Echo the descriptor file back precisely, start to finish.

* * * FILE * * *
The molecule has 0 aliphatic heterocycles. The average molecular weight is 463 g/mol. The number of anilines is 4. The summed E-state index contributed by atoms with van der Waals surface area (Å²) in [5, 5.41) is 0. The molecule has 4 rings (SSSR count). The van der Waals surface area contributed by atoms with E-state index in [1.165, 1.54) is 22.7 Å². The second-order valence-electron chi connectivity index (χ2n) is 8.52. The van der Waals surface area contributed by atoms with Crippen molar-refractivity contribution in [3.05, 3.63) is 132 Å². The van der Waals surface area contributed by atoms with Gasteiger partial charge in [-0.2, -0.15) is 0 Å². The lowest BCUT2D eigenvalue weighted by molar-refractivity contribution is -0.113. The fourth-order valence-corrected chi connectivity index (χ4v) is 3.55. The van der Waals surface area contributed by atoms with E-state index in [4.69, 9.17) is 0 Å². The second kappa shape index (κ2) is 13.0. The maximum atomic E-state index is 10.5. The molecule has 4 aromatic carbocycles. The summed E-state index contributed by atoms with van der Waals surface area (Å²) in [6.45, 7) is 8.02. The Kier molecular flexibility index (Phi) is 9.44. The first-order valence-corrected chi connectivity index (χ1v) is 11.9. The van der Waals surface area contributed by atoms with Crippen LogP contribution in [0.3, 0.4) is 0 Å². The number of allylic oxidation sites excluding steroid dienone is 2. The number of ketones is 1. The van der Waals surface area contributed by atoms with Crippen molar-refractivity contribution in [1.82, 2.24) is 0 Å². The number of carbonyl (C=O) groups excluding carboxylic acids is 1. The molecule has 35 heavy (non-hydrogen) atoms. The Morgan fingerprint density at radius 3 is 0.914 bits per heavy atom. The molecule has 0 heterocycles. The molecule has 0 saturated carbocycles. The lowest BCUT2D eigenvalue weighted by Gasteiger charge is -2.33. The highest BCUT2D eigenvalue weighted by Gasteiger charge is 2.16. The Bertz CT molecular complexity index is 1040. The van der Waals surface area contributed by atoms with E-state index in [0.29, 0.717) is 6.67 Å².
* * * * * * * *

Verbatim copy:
The molecule has 0 aliphatic heterocycles. The average molecular weight is 463 g/mol. The number of anilines is 4. The summed E-state index contributed by atoms with van der Waals surface area (Å²) in [5, 5.41) is 0. The molecule has 4 rings (SSSR count). The van der Waals surface area contributed by atoms with E-state index in [1.165, 1.54) is 22.7 Å². The second-order valence-electron chi connectivity index (χ2n) is 8.52. The van der Waals surface area contributed by atoms with Crippen molar-refractivity contribution in [3.05, 3.63) is 132 Å². The van der Waals surface area contributed by atoms with Gasteiger partial charge in [-0.2, -0.15) is 0 Å². The lowest BCUT2D eigenvalue weighted by molar-refractivity contribution is -0.113. The fourth-order valence-corrected chi connectivity index (χ4v) is 3.55. The van der Waals surface area contributed by atoms with E-state index in [4.69, 9.17) is 0 Å². The second kappa shape index (κ2) is 13.0. The maximum atomic E-state index is 10.5. The molecule has 4 aromatic carbocycles. The summed E-state index contributed by atoms with van der Waals surface area (Å²) in [6.45, 7) is 8.02. The Kier molecular flexibility index (Phi) is 9.44. The first-order valence-corrected chi connectivity index (χ1v) is 11.9. The van der Waals surface area contributed by atoms with Crippen LogP contribution in [0.3, 0.4) is 0 Å². The number of allylic oxidation sites excluding steroid dienone is 2. The number of ketones is 1. The van der Waals surface area contributed by atoms with Crippen molar-refractivity contribution in [1.82, 2.24) is 0 Å². The number of carbonyl (C=O) groups excluding carboxylic acids is 1. The molecule has 35 heavy (non-hydrogen) atoms. The Morgan fingerprint density at radius 3 is 0.914 bits per heavy atom. The molecule has 0 heterocycles. The molecule has 0 saturated carbocycles. The lowest BCUT2D eigenvalue weighted by Gasteiger charge is -2.33. The highest BCUT2D eigenvalue weighted by Gasteiger charge is 2.16. The Bertz CT molecular complexity index is 1040. The van der Waals surface area contributed by atoms with E-state index in [0.29, 0.717) is 6.67 Å².